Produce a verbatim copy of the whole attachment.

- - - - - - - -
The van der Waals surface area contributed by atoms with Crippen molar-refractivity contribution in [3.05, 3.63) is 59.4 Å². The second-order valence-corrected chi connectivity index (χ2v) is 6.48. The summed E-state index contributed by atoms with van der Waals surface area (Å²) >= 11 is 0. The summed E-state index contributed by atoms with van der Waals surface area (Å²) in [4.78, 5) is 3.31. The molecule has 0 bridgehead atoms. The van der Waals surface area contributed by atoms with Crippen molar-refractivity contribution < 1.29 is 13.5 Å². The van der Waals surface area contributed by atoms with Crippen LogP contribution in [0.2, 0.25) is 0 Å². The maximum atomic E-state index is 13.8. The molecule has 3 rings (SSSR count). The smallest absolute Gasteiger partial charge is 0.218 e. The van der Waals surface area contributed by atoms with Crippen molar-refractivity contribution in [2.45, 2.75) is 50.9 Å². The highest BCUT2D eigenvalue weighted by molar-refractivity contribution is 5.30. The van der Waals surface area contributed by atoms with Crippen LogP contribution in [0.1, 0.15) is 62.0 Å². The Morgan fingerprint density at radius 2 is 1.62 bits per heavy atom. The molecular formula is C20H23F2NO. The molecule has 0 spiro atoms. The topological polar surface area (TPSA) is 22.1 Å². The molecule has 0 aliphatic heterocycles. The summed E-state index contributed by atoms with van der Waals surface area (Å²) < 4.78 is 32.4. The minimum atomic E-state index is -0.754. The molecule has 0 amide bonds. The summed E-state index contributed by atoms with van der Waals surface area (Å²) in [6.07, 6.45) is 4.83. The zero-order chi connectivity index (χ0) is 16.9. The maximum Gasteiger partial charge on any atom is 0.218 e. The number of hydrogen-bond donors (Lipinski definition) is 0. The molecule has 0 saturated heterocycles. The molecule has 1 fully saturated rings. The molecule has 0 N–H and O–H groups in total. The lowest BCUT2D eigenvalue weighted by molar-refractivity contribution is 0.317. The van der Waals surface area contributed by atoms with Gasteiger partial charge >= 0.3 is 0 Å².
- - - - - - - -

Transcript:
The van der Waals surface area contributed by atoms with Crippen molar-refractivity contribution in [3.05, 3.63) is 59.4 Å². The second-order valence-corrected chi connectivity index (χ2v) is 6.48. The summed E-state index contributed by atoms with van der Waals surface area (Å²) >= 11 is 0. The summed E-state index contributed by atoms with van der Waals surface area (Å²) in [4.78, 5) is 3.31. The molecule has 0 bridgehead atoms. The van der Waals surface area contributed by atoms with Crippen molar-refractivity contribution < 1.29 is 13.5 Å². The van der Waals surface area contributed by atoms with Crippen LogP contribution in [0.2, 0.25) is 0 Å². The maximum atomic E-state index is 13.8. The molecule has 3 rings (SSSR count). The smallest absolute Gasteiger partial charge is 0.218 e. The van der Waals surface area contributed by atoms with Crippen molar-refractivity contribution in [2.45, 2.75) is 50.9 Å². The highest BCUT2D eigenvalue weighted by molar-refractivity contribution is 5.30. The van der Waals surface area contributed by atoms with Crippen LogP contribution in [0.1, 0.15) is 62.0 Å². The Morgan fingerprint density at radius 2 is 1.62 bits per heavy atom. The molecular formula is C20H23F2NO. The molecule has 0 spiro atoms. The topological polar surface area (TPSA) is 22.1 Å². The molecule has 0 aliphatic heterocycles. The summed E-state index contributed by atoms with van der Waals surface area (Å²) < 4.78 is 32.4. The minimum atomic E-state index is -0.754. The molecule has 0 amide bonds. The summed E-state index contributed by atoms with van der Waals surface area (Å²) in [6.07, 6.45) is 4.83. The zero-order chi connectivity index (χ0) is 16.9. The maximum Gasteiger partial charge on any atom is 0.218 e. The number of hydrogen-bond donors (Lipinski definition) is 0. The molecule has 0 saturated heterocycles. The molecule has 1 fully saturated rings. The molecule has 0 N–H and O–H groups in total. The lowest BCUT2D eigenvalue weighted by molar-refractivity contribution is 0.317. The van der Waals surface area contributed by atoms with Gasteiger partial charge >= 0.3 is 0 Å².